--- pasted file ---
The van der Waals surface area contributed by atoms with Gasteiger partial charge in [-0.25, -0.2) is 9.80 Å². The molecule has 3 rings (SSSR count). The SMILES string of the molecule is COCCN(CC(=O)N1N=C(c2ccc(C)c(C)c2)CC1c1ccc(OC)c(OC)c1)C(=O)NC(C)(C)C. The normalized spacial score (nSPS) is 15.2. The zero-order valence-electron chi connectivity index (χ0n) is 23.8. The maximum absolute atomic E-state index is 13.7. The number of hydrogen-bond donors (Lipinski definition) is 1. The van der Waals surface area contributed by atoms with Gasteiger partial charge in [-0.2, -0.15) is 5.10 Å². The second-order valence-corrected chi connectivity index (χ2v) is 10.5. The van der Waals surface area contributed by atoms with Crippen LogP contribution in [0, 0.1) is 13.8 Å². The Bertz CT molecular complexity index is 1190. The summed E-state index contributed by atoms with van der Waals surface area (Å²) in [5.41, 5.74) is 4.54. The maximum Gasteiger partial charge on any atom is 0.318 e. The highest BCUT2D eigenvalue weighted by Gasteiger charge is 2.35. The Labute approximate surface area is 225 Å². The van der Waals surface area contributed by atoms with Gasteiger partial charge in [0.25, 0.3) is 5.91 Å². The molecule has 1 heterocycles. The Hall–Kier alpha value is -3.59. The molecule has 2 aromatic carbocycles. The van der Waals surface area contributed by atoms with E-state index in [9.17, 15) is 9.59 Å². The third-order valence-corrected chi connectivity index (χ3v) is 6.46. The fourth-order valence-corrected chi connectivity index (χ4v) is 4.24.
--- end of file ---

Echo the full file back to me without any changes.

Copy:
The van der Waals surface area contributed by atoms with Gasteiger partial charge in [-0.25, -0.2) is 9.80 Å². The molecule has 3 rings (SSSR count). The SMILES string of the molecule is COCCN(CC(=O)N1N=C(c2ccc(C)c(C)c2)CC1c1ccc(OC)c(OC)c1)C(=O)NC(C)(C)C. The normalized spacial score (nSPS) is 15.2. The zero-order valence-electron chi connectivity index (χ0n) is 23.8. The maximum absolute atomic E-state index is 13.7. The number of hydrogen-bond donors (Lipinski definition) is 1. The van der Waals surface area contributed by atoms with Gasteiger partial charge in [-0.2, -0.15) is 5.10 Å². The second-order valence-corrected chi connectivity index (χ2v) is 10.5. The van der Waals surface area contributed by atoms with Crippen LogP contribution in [0, 0.1) is 13.8 Å². The Bertz CT molecular complexity index is 1190. The summed E-state index contributed by atoms with van der Waals surface area (Å²) in [5.41, 5.74) is 4.54. The maximum Gasteiger partial charge on any atom is 0.318 e. The highest BCUT2D eigenvalue weighted by Gasteiger charge is 2.35. The Labute approximate surface area is 225 Å². The van der Waals surface area contributed by atoms with Gasteiger partial charge in [0.25, 0.3) is 5.91 Å². The molecule has 1 heterocycles. The Hall–Kier alpha value is -3.59. The molecule has 2 aromatic carbocycles. The van der Waals surface area contributed by atoms with E-state index in [9.17, 15) is 9.59 Å². The third-order valence-corrected chi connectivity index (χ3v) is 6.46. The fourth-order valence-corrected chi connectivity index (χ4v) is 4.24.